mistress of herself

Long before an American girl arrives at the age of marriage, her emancipation from maternal control begins; she has scarcely ceased to be a child when she already thinks for herself, speaks with freedom, and acts on her own impulse. The great scene of the world is constantly open to her view; far from seeking concealment, it is every day disclosed to her more completely, and she is taught to survey it with a firm and calm gaze. Thus the vices and dangers of society are early revealed to her; as she sees them clearly, she views them without illusions, and braves them without fear; for she is full of reliance on her own strength, and her reliance seems to be shared by all who are about her…I have been frequently surprised, and almost frightened, at the singular address and happy boldness with which young women in America contrive to manage their thoughts and their language amidst all the difficulties of stimulating conversation; a philosopher would have stumbled at every step along the narrow path which they trod without accidents and without effort. It is easy indeed to perceive that, even amidst the independence of early youth, an American woman is always mistress of herself; she indulges in all permitted pleasures, without yielding herself up to any of them; and her reason never allows the reins of self-guidance to drop, though it often seems to hold them loosely.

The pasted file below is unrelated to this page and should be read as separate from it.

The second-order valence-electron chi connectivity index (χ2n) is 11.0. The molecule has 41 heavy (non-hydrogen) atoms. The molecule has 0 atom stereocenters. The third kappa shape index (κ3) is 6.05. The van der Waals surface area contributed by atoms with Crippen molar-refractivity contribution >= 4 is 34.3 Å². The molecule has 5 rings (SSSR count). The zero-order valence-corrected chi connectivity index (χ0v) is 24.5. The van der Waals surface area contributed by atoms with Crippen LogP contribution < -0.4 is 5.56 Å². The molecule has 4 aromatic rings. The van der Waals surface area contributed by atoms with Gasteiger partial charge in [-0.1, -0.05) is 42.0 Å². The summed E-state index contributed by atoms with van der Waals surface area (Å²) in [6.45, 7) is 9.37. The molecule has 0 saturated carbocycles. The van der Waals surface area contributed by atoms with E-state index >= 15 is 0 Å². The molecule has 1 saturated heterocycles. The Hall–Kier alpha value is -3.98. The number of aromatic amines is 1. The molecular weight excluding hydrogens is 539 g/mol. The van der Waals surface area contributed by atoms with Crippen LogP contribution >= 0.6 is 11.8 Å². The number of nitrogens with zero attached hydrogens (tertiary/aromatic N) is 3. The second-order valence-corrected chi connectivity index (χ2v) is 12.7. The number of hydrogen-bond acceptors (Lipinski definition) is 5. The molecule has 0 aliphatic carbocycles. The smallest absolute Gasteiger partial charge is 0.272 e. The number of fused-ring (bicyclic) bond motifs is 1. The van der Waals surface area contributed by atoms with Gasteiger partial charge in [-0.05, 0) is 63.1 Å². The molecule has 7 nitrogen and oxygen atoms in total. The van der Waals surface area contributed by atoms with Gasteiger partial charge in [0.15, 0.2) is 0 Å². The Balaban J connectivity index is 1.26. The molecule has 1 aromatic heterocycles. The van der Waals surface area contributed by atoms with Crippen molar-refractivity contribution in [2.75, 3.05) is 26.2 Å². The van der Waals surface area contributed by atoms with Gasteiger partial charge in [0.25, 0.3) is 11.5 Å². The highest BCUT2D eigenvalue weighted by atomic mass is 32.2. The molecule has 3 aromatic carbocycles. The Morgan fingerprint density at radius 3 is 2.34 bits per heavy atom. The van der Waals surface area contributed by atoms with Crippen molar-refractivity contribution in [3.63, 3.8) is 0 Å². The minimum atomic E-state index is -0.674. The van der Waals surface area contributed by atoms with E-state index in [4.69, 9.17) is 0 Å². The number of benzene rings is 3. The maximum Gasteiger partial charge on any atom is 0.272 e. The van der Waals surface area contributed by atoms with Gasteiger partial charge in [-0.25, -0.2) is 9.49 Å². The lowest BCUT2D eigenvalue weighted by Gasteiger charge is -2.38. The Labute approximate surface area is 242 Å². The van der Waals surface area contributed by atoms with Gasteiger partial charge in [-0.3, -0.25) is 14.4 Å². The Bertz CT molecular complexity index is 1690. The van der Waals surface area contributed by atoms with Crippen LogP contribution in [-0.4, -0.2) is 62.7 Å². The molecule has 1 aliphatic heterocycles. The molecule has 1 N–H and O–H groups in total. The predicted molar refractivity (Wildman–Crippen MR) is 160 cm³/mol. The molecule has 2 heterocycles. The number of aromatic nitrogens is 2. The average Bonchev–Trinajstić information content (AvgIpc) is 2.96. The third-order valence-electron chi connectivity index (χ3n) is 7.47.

Alexis de Tocqueville Democracy in America, vol. 2 (1840)

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